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The hardest part of doing most things is just starting. We often think about what a big project we have ahead of ourselves, and that's what makes it so daunting to begin. I know when I was writing my book, it seemed like most of my day was spent fighting the agony of just getting started. It was hard to ignore just how big a project it was.

Thankfully, I've found a great hack for getting started. It's called The 10-Minute Hack.

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Epictetus, in Discourses, wrote: "And since strong habit leads, and we are accustomed to employ desire and aversion only to things which are not within the power of our will, we ought to oppose to this habit a contrary habit...". If you want to break a bad habit, try doing something new or develop a new good habit that contradicts your bad habit.

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You're thinking of jumping ship. Maybe it's your job, a relationship, a degree or some other commitment that's both so hard to keep doing and so hard to leave. Should you stay or should you go? Here's how to decide.

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Happiness is so interesting, because we all have different ideas about what it is and how to get it. I would love to be happier -- as I'm sure most people would -- so I thought it would be interesting to find some ways to become a happier person that are actually backed up by science. Here are 10 of the best ones I found.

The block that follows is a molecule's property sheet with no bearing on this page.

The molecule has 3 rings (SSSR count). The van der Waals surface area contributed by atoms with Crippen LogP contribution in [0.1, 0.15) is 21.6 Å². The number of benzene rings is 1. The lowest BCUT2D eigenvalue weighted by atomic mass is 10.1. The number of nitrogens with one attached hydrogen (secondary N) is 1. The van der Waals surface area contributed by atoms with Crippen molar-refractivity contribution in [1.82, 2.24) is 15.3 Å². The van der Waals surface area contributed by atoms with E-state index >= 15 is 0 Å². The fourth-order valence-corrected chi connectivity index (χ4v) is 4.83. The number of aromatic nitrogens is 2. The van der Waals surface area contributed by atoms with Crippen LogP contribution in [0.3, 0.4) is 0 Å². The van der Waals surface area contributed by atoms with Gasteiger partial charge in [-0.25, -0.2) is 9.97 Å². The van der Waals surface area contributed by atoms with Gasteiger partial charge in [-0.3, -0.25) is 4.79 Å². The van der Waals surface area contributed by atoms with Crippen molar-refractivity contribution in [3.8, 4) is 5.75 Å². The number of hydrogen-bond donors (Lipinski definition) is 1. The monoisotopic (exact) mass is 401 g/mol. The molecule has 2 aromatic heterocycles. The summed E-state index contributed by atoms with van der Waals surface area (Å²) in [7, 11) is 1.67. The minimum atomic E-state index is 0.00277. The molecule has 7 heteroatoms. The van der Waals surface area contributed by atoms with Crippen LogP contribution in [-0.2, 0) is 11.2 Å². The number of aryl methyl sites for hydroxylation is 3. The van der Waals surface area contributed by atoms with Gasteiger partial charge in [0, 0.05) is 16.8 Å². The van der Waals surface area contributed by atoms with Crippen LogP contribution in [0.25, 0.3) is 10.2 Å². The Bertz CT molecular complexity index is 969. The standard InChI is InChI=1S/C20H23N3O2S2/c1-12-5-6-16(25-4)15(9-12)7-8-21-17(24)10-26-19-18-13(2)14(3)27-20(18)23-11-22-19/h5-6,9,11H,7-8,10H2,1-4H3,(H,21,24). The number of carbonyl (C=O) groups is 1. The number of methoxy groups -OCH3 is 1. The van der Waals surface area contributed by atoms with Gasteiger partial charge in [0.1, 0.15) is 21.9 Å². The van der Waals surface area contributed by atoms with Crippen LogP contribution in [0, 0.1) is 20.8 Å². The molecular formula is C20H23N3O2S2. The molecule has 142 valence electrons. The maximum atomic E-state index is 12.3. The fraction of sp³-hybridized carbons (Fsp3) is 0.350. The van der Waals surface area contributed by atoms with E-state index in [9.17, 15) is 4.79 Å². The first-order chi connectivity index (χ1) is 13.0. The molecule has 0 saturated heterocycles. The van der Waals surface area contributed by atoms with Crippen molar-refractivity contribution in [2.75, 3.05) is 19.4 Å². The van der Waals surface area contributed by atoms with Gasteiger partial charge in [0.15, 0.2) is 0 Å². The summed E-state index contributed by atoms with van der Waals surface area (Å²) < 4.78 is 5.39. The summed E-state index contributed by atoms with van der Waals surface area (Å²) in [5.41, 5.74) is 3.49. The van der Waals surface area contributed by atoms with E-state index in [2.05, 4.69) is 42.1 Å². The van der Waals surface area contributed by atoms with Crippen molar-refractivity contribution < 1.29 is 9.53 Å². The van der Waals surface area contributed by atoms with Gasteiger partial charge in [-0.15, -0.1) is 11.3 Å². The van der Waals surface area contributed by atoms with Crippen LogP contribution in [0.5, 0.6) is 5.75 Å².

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The workday, for me, has a predictable arc: Those first glorious hours of possibility and productivity; lunch; dead-eyed stare/coma; revival in which a hour or two of work is accomplished; and then one final hour of trying not to click on Olympians curling with cats.

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Practising yoga offers many benefits to your health and general wellbeing - but who has time to join a class? Between work, family and social engagements, there's simply no room for stretchy exercises down the park. Fortunately, it's possible to pack the mental benefits of yoga into just 10 minutes - without leaving your home or office. Read on for step-by-step instructions.

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The numbers and icons displayed on our device's screens are meant to be useful; they tell us how much battery is left, how many unread messages we have, and when we need to update something. But more often than not, this data just nags us, constantly poking us like a toddler who wants their mother's attention. It doesn't have to be that way.

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Have you ever inexplicably forgotten your PIN in front of the ATM? Or drawn a terrifying blank in the middle of an important speech? We bet you regularly type in the wrong website passwords too. Same.

If your memory just plain sucks, there are a host of scientifically proven techniques you can employ to combat your chronic forgetfulness. Here are seven of the best, with extra tips that will help to make this newfound knowledge stick.